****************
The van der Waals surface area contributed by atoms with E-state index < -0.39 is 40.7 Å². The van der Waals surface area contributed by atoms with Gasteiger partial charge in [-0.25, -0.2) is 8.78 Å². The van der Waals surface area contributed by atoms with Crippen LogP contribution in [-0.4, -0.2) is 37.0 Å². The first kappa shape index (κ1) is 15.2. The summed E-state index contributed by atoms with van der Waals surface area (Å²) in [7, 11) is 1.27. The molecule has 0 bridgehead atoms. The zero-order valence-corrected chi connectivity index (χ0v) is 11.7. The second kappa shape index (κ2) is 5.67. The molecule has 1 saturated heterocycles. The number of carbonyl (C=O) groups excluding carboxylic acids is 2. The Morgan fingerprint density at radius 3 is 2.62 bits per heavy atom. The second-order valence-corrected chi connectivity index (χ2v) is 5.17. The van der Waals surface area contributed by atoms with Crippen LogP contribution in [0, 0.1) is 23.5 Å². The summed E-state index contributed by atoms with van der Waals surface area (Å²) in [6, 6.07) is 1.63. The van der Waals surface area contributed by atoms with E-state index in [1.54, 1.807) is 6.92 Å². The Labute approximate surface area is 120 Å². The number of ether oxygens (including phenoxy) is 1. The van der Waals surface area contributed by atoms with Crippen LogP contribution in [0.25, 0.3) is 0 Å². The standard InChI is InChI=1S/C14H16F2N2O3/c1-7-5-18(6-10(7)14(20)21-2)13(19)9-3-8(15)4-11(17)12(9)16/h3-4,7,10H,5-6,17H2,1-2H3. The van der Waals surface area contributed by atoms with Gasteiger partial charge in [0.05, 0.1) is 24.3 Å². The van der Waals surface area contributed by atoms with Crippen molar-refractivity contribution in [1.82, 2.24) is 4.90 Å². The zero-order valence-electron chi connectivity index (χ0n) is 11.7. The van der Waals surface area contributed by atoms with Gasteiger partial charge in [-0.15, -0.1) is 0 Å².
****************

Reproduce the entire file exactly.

The van der Waals surface area contributed by atoms with E-state index < -0.39 is 40.7 Å². The van der Waals surface area contributed by atoms with Gasteiger partial charge in [-0.25, -0.2) is 8.78 Å². The van der Waals surface area contributed by atoms with Crippen LogP contribution in [-0.4, -0.2) is 37.0 Å². The first kappa shape index (κ1) is 15.2. The summed E-state index contributed by atoms with van der Waals surface area (Å²) in [7, 11) is 1.27. The molecule has 0 bridgehead atoms. The zero-order valence-corrected chi connectivity index (χ0v) is 11.7. The second kappa shape index (κ2) is 5.67. The molecule has 1 saturated heterocycles. The number of carbonyl (C=O) groups excluding carboxylic acids is 2. The Morgan fingerprint density at radius 3 is 2.62 bits per heavy atom. The second-order valence-corrected chi connectivity index (χ2v) is 5.17. The van der Waals surface area contributed by atoms with Crippen LogP contribution in [0, 0.1) is 23.5 Å². The summed E-state index contributed by atoms with van der Waals surface area (Å²) in [6, 6.07) is 1.63. The van der Waals surface area contributed by atoms with E-state index in [1.54, 1.807) is 6.92 Å². The Labute approximate surface area is 120 Å². The number of ether oxygens (including phenoxy) is 1. The van der Waals surface area contributed by atoms with Crippen LogP contribution in [0.25, 0.3) is 0 Å². The standard InChI is InChI=1S/C14H16F2N2O3/c1-7-5-18(6-10(7)14(20)21-2)13(19)9-3-8(15)4-11(17)12(9)16/h3-4,7,10H,5-6,17H2,1-2H3. The van der Waals surface area contributed by atoms with Gasteiger partial charge in [0.05, 0.1) is 24.3 Å². The van der Waals surface area contributed by atoms with Crippen molar-refractivity contribution in [1.82, 2.24) is 4.90 Å². The zero-order valence-electron chi connectivity index (χ0n) is 11.7. The van der Waals surface area contributed by atoms with Gasteiger partial charge in [-0.15, -0.1) is 0 Å².